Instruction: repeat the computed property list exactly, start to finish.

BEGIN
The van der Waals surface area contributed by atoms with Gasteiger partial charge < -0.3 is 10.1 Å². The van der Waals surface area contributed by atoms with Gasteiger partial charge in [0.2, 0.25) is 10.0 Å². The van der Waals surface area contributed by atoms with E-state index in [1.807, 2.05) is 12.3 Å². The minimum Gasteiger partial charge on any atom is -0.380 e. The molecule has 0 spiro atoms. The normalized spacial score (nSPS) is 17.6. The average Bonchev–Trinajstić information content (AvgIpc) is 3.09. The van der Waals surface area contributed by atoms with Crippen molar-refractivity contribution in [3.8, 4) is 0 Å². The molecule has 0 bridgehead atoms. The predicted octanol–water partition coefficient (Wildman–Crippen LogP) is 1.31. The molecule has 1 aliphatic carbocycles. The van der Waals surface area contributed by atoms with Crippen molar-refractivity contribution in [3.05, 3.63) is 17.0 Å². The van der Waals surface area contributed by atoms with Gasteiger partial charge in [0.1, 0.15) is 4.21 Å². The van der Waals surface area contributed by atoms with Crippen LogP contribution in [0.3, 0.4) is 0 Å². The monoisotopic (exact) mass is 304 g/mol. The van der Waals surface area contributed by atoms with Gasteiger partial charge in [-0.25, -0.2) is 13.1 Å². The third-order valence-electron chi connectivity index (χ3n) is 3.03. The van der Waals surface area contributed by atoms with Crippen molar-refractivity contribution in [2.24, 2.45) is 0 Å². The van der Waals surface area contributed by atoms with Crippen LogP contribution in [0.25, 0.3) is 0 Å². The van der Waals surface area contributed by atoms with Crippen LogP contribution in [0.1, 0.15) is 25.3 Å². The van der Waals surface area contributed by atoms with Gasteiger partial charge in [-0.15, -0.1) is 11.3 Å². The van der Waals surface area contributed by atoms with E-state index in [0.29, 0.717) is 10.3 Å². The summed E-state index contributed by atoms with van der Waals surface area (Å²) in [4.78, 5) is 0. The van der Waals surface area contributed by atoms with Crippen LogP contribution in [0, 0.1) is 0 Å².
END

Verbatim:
The van der Waals surface area contributed by atoms with Gasteiger partial charge < -0.3 is 10.1 Å². The van der Waals surface area contributed by atoms with Gasteiger partial charge in [0.2, 0.25) is 10.0 Å². The van der Waals surface area contributed by atoms with E-state index in [1.807, 2.05) is 12.3 Å². The minimum Gasteiger partial charge on any atom is -0.380 e. The molecule has 0 spiro atoms. The normalized spacial score (nSPS) is 17.6. The average Bonchev–Trinajstić information content (AvgIpc) is 3.09. The van der Waals surface area contributed by atoms with Crippen molar-refractivity contribution in [3.8, 4) is 0 Å². The molecule has 0 bridgehead atoms. The predicted octanol–water partition coefficient (Wildman–Crippen LogP) is 1.31. The molecule has 1 aliphatic carbocycles. The van der Waals surface area contributed by atoms with Crippen molar-refractivity contribution in [3.05, 3.63) is 17.0 Å². The van der Waals surface area contributed by atoms with Gasteiger partial charge in [0.1, 0.15) is 4.21 Å². The van der Waals surface area contributed by atoms with Crippen LogP contribution in [0.3, 0.4) is 0 Å². The monoisotopic (exact) mass is 304 g/mol. The van der Waals surface area contributed by atoms with Gasteiger partial charge in [-0.25, -0.2) is 13.1 Å². The third-order valence-electron chi connectivity index (χ3n) is 3.03. The van der Waals surface area contributed by atoms with Crippen molar-refractivity contribution in [2.24, 2.45) is 0 Å². The van der Waals surface area contributed by atoms with Crippen LogP contribution in [0.25, 0.3) is 0 Å². The van der Waals surface area contributed by atoms with Crippen LogP contribution in [0.1, 0.15) is 25.3 Å². The van der Waals surface area contributed by atoms with Gasteiger partial charge in [-0.15, -0.1) is 11.3 Å². The van der Waals surface area contributed by atoms with E-state index in [0.29, 0.717) is 10.3 Å². The summed E-state index contributed by atoms with van der Waals surface area (Å²) in [4.78, 5) is 0. The van der Waals surface area contributed by atoms with Crippen LogP contribution in [0, 0.1) is 0 Å².